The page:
Just a side note about your code. Setting the socket to non-blocking mode in a more Pythonic and cross-platform (and readable imho, without the C-style flags) way is to simply call s.settimeout(whatever_nonnegative_number_of_your_liking) –  El Ninja Trepador May 25 '13 at 2:00
    
Actually, I am only now noticing this only answers half of my question. The thing is, when s has a timeout defined and recv() fails without data after a timeout, a socket.timeout exception is raised (not socket.error). The timeout exception still doesn't let me conclude anything about the state of the connection. I am supposing socket.error is raised if the connection is closed though. Can anyone confirm this? –  El Ninja Trepador May 25 '13 at 2:12
2  
If you get a read timeout the connection is still viable. –  EJP May 25 '13 at 5:15
1  
Updated the examples to address your comment about non-blocking behavior with s.settimeout(). You're correct in that the situation is different there. –  epicbrew May 25 '13 at 14:12

It is simple: if recv() returns 0 bytes; you will not receive any more data on this connection. Ever. You still might be able to send.

It means that your non-blocking socket have to raise an exception (it might be system-dependent) if no data is available but the connection is still alive (the other end may send).

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Thanks for the answer. Nice and simple. I read the docs but my brain seemed to ignore that part somehow :D Finally, after actually thinking about it for a bit, I noticed that recv() will never return an empty string unless the connection has been broken, since in non-blocking mode recv() will raise socket.timeout when no data is available during the timeout period. Thanks again! :) –  El Ninja Trepador May 26 '13 at 16:14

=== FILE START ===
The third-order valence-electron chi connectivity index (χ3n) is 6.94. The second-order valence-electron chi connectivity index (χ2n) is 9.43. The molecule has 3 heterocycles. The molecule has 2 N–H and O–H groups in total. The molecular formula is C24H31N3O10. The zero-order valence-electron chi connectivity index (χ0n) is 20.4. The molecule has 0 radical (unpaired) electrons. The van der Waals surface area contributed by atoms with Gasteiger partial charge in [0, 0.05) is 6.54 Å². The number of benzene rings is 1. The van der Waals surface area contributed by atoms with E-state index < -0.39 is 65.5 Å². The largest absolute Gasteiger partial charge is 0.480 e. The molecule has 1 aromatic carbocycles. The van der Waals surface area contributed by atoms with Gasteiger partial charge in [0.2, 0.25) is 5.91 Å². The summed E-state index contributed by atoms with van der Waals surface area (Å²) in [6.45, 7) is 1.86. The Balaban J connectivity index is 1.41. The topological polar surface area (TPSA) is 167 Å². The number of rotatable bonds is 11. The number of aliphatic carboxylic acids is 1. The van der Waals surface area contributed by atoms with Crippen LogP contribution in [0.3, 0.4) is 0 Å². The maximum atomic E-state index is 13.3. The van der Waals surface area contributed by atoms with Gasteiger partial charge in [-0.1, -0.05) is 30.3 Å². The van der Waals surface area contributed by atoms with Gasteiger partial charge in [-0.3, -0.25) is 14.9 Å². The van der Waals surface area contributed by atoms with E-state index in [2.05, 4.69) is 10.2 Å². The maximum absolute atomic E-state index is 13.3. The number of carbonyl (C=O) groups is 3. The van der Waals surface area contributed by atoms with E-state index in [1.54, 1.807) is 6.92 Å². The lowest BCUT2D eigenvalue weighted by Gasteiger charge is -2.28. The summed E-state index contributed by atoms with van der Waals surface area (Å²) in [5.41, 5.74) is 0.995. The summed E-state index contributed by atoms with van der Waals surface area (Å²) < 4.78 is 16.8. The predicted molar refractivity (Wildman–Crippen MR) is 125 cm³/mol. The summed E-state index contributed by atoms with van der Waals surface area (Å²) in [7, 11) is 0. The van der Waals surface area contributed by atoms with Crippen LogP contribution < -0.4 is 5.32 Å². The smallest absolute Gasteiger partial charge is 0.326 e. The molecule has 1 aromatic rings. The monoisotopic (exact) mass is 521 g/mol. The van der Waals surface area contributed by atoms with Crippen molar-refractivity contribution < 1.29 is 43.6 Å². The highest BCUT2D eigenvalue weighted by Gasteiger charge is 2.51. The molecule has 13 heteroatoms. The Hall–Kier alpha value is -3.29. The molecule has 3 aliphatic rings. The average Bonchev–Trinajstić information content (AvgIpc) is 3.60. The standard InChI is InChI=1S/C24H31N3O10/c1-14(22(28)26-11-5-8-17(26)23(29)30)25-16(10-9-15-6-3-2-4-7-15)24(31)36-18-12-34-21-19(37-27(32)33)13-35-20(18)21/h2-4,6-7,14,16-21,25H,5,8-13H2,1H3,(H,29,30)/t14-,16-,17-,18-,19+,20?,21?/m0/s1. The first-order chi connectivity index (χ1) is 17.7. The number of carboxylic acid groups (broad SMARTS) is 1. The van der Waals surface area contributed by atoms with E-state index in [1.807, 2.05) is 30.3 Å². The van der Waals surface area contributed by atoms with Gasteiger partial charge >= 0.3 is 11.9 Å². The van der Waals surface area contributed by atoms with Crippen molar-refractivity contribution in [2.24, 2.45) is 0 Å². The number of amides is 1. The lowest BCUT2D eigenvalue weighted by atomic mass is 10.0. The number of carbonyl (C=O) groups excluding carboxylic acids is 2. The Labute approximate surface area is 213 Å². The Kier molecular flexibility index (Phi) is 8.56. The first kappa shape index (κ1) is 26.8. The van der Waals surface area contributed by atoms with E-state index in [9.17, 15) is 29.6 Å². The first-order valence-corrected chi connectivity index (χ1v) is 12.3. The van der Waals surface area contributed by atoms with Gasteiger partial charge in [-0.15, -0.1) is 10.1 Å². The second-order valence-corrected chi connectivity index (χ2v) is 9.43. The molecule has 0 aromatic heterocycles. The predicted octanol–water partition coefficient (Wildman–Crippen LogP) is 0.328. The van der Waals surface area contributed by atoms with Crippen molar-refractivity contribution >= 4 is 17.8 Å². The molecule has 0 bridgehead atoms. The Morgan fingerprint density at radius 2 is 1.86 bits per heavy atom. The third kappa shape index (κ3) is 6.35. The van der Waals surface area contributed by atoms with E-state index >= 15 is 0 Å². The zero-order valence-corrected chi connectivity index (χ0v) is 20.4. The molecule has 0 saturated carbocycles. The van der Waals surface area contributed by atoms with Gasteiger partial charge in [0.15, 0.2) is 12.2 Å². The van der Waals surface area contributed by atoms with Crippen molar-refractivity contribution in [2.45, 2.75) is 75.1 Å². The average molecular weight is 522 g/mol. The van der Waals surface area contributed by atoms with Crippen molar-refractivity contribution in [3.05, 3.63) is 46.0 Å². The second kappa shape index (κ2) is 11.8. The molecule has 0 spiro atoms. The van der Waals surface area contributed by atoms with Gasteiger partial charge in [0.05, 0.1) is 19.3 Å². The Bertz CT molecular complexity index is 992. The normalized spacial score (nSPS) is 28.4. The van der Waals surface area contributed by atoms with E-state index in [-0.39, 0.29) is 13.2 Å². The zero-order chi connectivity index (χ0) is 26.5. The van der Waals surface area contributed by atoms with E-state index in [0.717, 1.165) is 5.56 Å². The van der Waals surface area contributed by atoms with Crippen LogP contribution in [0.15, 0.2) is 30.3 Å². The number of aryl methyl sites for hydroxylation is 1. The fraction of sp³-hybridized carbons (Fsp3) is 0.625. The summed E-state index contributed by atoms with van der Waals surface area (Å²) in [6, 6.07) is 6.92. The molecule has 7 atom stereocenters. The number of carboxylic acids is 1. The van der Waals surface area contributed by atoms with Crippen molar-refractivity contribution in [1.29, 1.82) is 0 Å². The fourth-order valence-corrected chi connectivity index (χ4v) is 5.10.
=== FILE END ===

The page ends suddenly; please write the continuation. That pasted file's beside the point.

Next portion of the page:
When you use recv in connection with select if the socket is ready to be read from but there is no data to read that means the client has closed the connection.

Here is some code that handles this, also note the exception that is thrown when recv is called a second time in the while loop. If there is nothing left to read this exception will be thrown it doesn't mean the client has closed the connection :

def listenToSockets(self):

    while True:

        changed_sockets = self.currentSockets

        ready_to_read, ready_to_write, in_error = select.select(changed_sockets, [], [], 0.1)

        for s in ready_to_read:

            if s == self.serverSocket:
                self.acceptNewConnection(s)
            else:
                self.readDataFromSocket(s)

And the function that receives the data :

def readDataFromSocket(self, socket):

    data = ''
    buffer = ''
    try:

        while True:
            data = socket.recv(4096)

            if not data: 
                break

            buffer += data

    except error, (errorCode,message): 
        # error 10035 is no data available, it is non-fatal
        if errorCode != 10035:
            print 'socket.error - ('+str(errorCode)+') ' + message


    if data:
        print 'received '+ buffer
    else:
        print 'disconnected'
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Just to complete the existing answers, I'd suggest using select instead of nonblocking sockets. The point is that nonblocking sockets complicate stuff (except perhaps sending), so I'd say there is no reason to use them at all. If you regularly have the problem that your app is blocked waiting for IO, I would also consider doing the IO in a separate thread in the background.